“When you see Jerusalem surrounded by armies, then know that its desolation has come near. Then those in Judea must flee to the mountains, and those inside the city must leave it, and those out in the country must not enter it, for these are days of vengeance, as a fulfillment of all that is written.
Woe to those who are pregnant and to those who are nursing infants in those days! For there will be great distress on the earth and wrath against this people.Luke 21:20-23 (NRSV)
Many also overran the temple and pillaged its sacred oil and wine. (Josephus, The Wars of the Jews, 5:13:6)
This view sees the continuing travails of a future time of tribulation. The third horseman will bring famine as a result of future worldwide wars. The scales represent economic upheaval, when the rich and powerful gain control of all commodities and markets, prompting inflation alongside increasingly invasive government controls. Ordinary people will suffer greatly, but the top one percent will luxuriate in every extravagance.
Perhaps the voice’s command concerning oil and wine, here, pertains to the lack of necessities, for these were considered staples in ancient times. One day’s wages could procure only just enough grain, but not anything else, thus insuring slow and inevitable starvation. So it will be in the future, when most people will not be able to get even the basic necessities of life.
Scholars from this perspective refer to Ezekiel’s description of God’s judgment on corrupt societies.
Therefore thus says the Lord God: How much more when I send upon Jerusalem my four deadly acts of judgment,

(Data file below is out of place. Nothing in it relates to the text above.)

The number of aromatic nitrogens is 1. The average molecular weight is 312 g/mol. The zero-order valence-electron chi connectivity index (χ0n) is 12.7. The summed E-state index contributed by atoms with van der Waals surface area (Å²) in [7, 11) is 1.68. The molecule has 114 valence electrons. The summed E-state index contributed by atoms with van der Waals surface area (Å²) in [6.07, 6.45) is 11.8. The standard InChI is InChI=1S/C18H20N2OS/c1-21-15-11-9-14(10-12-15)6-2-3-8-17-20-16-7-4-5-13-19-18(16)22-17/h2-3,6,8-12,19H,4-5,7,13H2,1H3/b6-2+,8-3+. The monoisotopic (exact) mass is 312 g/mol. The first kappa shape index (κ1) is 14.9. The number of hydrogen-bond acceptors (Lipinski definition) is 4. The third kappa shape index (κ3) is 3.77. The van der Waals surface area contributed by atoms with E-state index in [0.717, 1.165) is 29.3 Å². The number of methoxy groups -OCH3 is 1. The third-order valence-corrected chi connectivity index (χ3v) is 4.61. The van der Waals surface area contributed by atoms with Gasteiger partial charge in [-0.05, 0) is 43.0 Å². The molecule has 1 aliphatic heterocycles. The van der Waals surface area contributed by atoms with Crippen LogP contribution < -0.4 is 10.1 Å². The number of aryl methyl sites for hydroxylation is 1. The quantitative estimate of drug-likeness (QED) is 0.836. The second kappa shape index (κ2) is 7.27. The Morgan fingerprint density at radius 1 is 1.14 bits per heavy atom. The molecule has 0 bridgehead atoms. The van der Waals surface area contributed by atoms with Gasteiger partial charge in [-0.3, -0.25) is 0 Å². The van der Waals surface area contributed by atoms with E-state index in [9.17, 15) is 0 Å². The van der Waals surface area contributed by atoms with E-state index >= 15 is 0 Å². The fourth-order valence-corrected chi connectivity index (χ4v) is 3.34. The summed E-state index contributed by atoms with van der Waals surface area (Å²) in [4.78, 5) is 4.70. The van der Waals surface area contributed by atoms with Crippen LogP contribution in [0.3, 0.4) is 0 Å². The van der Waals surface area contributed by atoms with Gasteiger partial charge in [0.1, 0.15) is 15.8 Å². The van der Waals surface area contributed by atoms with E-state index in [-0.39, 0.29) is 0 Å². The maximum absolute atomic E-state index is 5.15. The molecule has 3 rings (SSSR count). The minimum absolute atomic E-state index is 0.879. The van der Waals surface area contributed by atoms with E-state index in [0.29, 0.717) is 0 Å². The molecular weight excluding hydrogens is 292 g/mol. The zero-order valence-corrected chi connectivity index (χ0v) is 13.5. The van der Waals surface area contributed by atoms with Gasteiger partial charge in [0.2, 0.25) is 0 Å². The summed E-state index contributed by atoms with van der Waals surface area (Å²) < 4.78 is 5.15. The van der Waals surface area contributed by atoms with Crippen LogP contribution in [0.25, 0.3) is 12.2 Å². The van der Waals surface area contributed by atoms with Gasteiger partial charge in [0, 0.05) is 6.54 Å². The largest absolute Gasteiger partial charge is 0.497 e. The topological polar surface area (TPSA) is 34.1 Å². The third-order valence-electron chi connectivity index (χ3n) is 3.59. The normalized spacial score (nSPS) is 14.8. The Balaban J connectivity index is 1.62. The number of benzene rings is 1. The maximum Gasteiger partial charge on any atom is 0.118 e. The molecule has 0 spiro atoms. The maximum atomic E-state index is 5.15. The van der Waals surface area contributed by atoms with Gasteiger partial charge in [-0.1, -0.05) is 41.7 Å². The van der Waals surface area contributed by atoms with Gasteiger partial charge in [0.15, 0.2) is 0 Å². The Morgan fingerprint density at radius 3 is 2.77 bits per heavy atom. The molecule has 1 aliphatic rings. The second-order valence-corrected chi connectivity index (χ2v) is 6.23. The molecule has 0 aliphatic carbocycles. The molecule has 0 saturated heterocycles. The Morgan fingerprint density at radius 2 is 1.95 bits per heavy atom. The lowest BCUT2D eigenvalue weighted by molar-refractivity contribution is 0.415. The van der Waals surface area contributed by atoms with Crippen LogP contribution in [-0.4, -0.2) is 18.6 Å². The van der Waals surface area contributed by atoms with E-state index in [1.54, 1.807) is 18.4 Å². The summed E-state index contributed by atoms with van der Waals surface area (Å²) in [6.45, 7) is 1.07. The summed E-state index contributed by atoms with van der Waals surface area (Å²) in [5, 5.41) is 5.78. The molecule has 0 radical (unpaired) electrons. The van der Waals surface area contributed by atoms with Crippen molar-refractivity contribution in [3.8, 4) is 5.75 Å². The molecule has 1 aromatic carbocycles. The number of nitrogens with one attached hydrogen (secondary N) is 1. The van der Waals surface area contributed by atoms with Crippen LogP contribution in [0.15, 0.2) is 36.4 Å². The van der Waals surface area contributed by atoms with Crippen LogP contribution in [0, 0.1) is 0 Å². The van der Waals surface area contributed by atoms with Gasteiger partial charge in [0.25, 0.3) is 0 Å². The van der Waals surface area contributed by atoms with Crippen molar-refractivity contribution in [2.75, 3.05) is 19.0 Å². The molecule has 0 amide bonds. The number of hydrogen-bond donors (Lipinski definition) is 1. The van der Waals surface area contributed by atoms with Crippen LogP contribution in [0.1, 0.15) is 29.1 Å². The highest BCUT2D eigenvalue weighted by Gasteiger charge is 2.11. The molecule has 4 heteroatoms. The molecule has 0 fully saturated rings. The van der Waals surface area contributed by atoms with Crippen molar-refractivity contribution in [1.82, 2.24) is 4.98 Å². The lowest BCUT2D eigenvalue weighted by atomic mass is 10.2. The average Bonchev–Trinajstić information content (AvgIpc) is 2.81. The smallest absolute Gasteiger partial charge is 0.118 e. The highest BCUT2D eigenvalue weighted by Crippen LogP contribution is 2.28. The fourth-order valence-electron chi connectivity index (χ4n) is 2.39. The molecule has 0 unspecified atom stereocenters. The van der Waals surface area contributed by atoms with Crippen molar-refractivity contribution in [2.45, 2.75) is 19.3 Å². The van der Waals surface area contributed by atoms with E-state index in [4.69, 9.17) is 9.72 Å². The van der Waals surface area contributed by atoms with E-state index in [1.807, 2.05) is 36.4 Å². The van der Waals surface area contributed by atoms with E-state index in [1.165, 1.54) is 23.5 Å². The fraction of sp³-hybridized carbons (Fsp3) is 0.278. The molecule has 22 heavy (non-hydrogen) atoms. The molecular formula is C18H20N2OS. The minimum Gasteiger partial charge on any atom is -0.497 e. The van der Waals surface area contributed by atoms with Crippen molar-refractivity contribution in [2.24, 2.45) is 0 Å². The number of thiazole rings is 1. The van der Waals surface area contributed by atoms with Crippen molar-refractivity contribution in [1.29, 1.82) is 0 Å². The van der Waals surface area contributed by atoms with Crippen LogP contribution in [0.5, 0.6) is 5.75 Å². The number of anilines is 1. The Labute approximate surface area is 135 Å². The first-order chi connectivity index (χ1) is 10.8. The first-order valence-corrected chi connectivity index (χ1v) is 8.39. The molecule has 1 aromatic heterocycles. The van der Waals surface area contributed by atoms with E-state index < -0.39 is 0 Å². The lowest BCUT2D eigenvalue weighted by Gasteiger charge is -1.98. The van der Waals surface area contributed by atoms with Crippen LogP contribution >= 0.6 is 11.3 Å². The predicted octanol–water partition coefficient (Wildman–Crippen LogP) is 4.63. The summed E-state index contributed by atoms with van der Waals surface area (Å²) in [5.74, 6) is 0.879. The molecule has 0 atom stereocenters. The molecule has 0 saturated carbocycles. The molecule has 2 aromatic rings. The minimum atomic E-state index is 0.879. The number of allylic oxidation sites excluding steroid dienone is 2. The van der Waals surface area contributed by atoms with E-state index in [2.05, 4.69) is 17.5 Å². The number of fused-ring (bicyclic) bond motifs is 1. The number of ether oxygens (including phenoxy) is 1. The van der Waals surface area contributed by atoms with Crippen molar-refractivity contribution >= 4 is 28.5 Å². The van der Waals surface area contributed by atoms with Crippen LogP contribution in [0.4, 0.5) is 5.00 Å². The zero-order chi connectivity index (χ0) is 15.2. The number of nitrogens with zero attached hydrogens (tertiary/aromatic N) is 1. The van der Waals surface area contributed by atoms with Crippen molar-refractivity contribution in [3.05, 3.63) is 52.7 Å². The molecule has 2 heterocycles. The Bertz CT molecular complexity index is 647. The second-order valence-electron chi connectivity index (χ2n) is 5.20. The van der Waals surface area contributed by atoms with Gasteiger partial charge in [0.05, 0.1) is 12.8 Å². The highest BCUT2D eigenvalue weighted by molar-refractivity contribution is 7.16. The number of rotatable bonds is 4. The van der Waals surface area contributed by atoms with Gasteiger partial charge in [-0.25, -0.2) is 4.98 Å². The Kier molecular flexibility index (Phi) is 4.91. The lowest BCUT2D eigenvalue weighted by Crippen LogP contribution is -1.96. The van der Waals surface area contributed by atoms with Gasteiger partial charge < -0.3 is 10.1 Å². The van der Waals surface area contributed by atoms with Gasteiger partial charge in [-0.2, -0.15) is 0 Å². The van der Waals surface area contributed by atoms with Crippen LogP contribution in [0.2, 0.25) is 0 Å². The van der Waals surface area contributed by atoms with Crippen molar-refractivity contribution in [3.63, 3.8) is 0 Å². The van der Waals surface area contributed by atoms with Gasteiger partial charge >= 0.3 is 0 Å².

- wild animals,
- and pestilence,
to cut off humans and animals from it!Ezekiel 14:21 (NRSV)
Famine is a natural consequence of war, and honestly, vulnerability to wild animals and sickness result from famine.
In modern times, economic upheaval brings about the same arresting halt to life, as we all recently labored through during our two years’ of COVID isolation.
Because oil and wine were not to be affected by the third horseman, the famine points to a drought that kills crops but leaves orchards and vineyards intact. Perhaps this is a warning to return to the right way, as the wrong way reveals itself as a path leading to the drying up of what is life-giving.
Another reading sees the progression of Christ on the white horse spreading the gospel, followed by a red horse of physical persecution and martyrdom of Christians, and now a black horse of economic persecution of believers coming in its wake.
The four perspectives taken from Revelation: Four Views Parallel Commentary, edited by Steve Gregg